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March 17, 2021 | 3 minute read

Study Hints at Mediterranean Diet Slowing Prostate Cancer Progression

For many men diagnosed with prostate cancer, the tumors are slow growing and they may be advised to delay treatment, monitoring their cancer closely. This active surveillance strategy is one option for localized and non-aggressive tumors.

How diet affects the growth of prostate cancer is an active area of research. Some studies have suggested a healthy diet may curb cancer growth but there is no conclusive evidence so far. A study now adds to this research, hinting that the plant-based Mediterranean-style way of eating may slow prostate tumor progression among men on active surveillance.

The study was published in Cancer.

Few of the findings reached scientific significance – meaning the finding may be due to chance – but the association between a Mediterranean-style diet and slower tumor growth was consistent across a range of groups. The findings need verification, as the paper notes.

Hints of Slower Tumor Growth

This study followed 410 men newly diagnosed with prostate cancer who were on active surveillance at MD Anderson Cancer Center. All study participants were evaluated every six months for cancer progression. The men answered questions about their dietary habits when they joined the study and the researchers divided the men into three groups, depending upon how much each adhered to the Mediterranean diet style of eating.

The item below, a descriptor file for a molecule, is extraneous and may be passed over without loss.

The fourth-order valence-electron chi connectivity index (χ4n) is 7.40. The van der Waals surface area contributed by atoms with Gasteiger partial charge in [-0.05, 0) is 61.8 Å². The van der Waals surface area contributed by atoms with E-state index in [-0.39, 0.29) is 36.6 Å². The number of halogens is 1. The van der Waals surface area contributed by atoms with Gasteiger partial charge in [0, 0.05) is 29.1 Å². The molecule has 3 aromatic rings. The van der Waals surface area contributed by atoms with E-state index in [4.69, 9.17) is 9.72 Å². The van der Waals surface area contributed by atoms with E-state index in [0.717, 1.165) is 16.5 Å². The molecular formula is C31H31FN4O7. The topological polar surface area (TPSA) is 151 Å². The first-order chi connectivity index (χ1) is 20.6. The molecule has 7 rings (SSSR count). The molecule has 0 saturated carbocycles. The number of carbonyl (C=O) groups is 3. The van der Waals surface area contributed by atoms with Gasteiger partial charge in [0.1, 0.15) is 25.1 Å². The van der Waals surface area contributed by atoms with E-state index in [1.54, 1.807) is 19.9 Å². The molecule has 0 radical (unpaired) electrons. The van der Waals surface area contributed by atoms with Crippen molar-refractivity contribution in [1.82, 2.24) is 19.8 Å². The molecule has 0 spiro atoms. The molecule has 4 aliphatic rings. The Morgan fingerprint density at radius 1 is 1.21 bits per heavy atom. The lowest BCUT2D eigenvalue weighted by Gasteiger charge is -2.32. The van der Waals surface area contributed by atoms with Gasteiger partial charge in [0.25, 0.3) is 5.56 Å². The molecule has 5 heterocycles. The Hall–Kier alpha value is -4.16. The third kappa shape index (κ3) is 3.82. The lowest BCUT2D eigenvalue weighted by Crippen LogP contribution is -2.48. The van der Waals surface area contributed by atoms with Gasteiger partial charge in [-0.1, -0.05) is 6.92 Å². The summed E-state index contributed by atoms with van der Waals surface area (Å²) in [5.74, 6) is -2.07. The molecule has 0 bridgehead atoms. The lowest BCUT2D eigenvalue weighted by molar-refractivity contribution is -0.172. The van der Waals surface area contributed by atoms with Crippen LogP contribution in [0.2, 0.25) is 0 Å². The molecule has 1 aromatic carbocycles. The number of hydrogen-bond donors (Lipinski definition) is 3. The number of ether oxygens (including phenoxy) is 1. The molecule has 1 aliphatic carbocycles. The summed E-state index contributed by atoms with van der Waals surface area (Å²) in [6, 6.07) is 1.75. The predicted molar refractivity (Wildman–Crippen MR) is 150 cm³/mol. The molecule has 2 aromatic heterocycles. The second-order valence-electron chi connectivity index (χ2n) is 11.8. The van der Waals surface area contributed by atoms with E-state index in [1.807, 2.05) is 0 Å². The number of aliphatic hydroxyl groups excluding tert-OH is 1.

The men answered questions about their dietary habits when they joined the study and the researchers assigned points to how well each adhered to the Mediterranean style of eating. The Mediterranean diet highlights plant foods, whole grains, fish and healthy fats while minimizing red meat and sweets. This way of eating, inspired by the people and cultures who lived around the Mediterranean Sea, shares many characteristics of AICR’s New American Plate.

After a median of three years follow-up, close to 20 percent – 76 men – had their cancer progress. Cancer progression was measured using the Gleason score, a grading system drawn from a lab test.

The study found that men who most closely followed the Mediterranean diet had a lower risk of progression among all men. For every one-point increase in the Mediterranean diet score, researchers observed greater than a 10 percent lower risk of progression. Again, these findings could be due to chance.

The study, which included mostly white men, also showed that the effect of a Mediterranean diet was more pronounced in African American participants and others who self-identified as non-white.

More Research is Needed

It is possible that the findings did not reach significance due to the relatively low number of tumor progression in these men with mostly low risk disease, the paper concludes. Future research is needed to see if the same effects are seen for larger and more diverse patient groups and men with higher-risk prostate cancer.

AICR research found that staying a healthy weight lowers risk of advanced prostate cancer, which is when the tumor has spread to other parts of the body. Eating a healthy diet, high in vegetables and many foods featured in the Mediterranean diet, can play an important role in weight management.

The study was supported by the Department of Defense Prostate Cancer Research Program, the National Cancer Institute and the Cancer Prevention & Research Institute of Texas.

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